President Donald Trump on Monday signed an executive order aimed at helping patients understand their medical costs up front that could force providers and insurers to open their books on secretive price negotiations.
The idea is to give patients more information earlier and is part of broader efforts to make health care more transparent, although critics have warned certain measures could have the opposite effect.
Story Continued Below
“Prices will come down by numbers you won’t even believe,” Trump said, flanked by supporters of the effort, including an economist, a patient and a doctor. “More transparency will mean more competition and the cost of health care will go way, way down.”
The order calls for HHS to issue a rule requiring hospitals to disclose prices in an easy-to-read format reflecting what patients and insurers actually pay. The department will also require providers and insurers to disclose information about patients’ out-of-pocket costs before they receive care.
The order also calls for a roadmap for consolidating quality metrics across all federal health care programs, expanding access to health care claims data de-identified to preserve privacy and directs the Treasury Department to expand the availability of health savings accounts to pay for more health care services.
The administration had hinted it would require hospitals and insurers to disclose their negotiated rates — a prospect that triggered fierce pushback from the both industries. But how specific that information will be is up in the air. Senior administration officials said the executive order will call for a proposed rule to make public information based on negotiated rates, with the level of detail to be hammered out in the rulemaking process.
The Federation of American Hospitals, the American Hospital Association and America’s Health Insurance Plans have argued that disclosing contracted prices won’t help consumers know what they’d actually be on the hook to pay.
The trade groups also have said that revealing the process could reduce competition, because no doctor or hospital would want to be paid the lowest rate and would ask for the higher payments neighboring facilities receive.
“We also agree that patients should have accurate, real-time information about costs so they can make the best, most informed decisions about their care,” Matt Eyles, AHIP president and CEO, said in a statement. “But publicly disclosing competitively negotiated, proprietary rates will reduce competition and push prices higher — not lower— for consumers, patients and taxpayers.”
Federation of American Hospitals President and CEO Chip Kahn applauded the push for transparency but warned, “if implementing regulations take the wrong course, however, it may undercut the way insurers pay for hospital services resulting in higher spending.”
Azar touted the executive order as “what will go down as one of the most significant steps in the long history of American health care reform.”
One patient who joined Trump recalled getting identical bone biopsy procedures over 11 days at facilities 17 miles apart. The second cost 330 percent more.
The executive order is just the opening salvo in a lengthy rule-making process. But some groups have already come out in favor of increasing transparency around industry prices.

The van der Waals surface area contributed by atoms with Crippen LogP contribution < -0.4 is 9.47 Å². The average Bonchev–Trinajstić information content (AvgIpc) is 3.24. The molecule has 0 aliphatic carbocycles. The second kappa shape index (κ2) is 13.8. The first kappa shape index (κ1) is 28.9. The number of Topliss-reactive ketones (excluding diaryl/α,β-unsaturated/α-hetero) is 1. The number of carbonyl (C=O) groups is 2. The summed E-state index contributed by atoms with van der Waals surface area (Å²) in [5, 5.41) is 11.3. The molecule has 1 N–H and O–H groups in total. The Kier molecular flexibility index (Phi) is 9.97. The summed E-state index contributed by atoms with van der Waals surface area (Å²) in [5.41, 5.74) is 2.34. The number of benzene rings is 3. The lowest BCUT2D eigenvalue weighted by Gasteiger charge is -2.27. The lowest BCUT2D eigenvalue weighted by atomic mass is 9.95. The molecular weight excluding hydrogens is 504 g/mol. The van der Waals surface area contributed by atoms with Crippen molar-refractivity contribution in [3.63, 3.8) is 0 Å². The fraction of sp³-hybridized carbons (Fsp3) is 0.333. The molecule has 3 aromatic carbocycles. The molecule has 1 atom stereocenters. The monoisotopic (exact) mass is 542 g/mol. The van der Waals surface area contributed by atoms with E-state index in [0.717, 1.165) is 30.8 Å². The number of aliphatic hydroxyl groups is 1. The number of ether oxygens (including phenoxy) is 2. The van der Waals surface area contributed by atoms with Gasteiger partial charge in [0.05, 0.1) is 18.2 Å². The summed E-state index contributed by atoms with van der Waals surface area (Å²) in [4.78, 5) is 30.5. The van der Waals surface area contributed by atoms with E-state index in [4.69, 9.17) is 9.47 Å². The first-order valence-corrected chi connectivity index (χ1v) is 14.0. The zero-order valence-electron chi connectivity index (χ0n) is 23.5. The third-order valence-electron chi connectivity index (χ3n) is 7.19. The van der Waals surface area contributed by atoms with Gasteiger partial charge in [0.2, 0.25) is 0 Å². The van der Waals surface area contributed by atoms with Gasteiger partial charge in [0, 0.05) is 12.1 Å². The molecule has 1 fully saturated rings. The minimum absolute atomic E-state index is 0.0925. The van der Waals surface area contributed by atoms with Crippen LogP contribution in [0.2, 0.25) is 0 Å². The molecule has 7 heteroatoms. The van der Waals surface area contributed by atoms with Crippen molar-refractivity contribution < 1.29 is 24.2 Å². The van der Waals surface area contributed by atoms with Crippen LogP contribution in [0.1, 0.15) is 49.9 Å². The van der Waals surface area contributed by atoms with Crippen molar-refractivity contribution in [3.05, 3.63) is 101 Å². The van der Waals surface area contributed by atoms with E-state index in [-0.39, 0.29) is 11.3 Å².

In a letter last week, some doctors encouraged the administration to go through with the proposal.
“While insurers and hospitals argue that posting prices simply isn’t feasible, we disagree,” former Sen. Tom Coburn (R-Okla.), joined by nearly 4,000 other physicians, wrote in a letter obtained by POLITICO. “In this digital day of Google, Amazon, and Uber, creating real-time price lists isn’t as hard as those who benefit from keeping prices in the dark would have you believe.”
The consumer group Families USA, which opposes the Trump administration’s Medicaid and Obamacare policies, said it favors price disclosure. “I think it’s incredibly important policy,” Sophia Tripoli, the group’s director of health care innovations, said last week.
As for employers, “we’re interested in knowing more but we’re nervous: Is this going to somehow lead to prices going up?” James Gelfand, health policy senior vice president at The ERISA Industry Committee, said Friday.
Critics point to a 2015 blog from Federal Trade Commission staff expressing concern over letting rivals see what is being charged, “which dampens each competitor’s incentive to offer a low price, or increases the likelihood that they can coordinate on higher prices.”
Fighting the skyrocketing prices of drugs and hospital stays has emerged as a rare area of bipartisan consensus as both parties seek to burnish their health care credentials going into the 2020 elections.
Senate HELP Committee leaders this week will mark up a wide-ranging bill aimed at ending “surprise” medical bills, improving transparency in the health care system and tackling critical public health issues like vaccine misinformation and maternal mortality.
The House Energy and Commerce Committee has a similar discussion draft that would keep insured patients from being slapped with hefty bills after inadvertently seeing an out-of-network doctor. House lawmakers are also working on proposals to clamp down on drug costs, such as capping out-of-pocket expenses for seniors, curbing patent gaming and boosting transparency in the supply chain.
The executive order will also require HHS to work with other departments to take more regulatory steps to address surprise billing and generally make it easier for health care consumers to shop around for prices.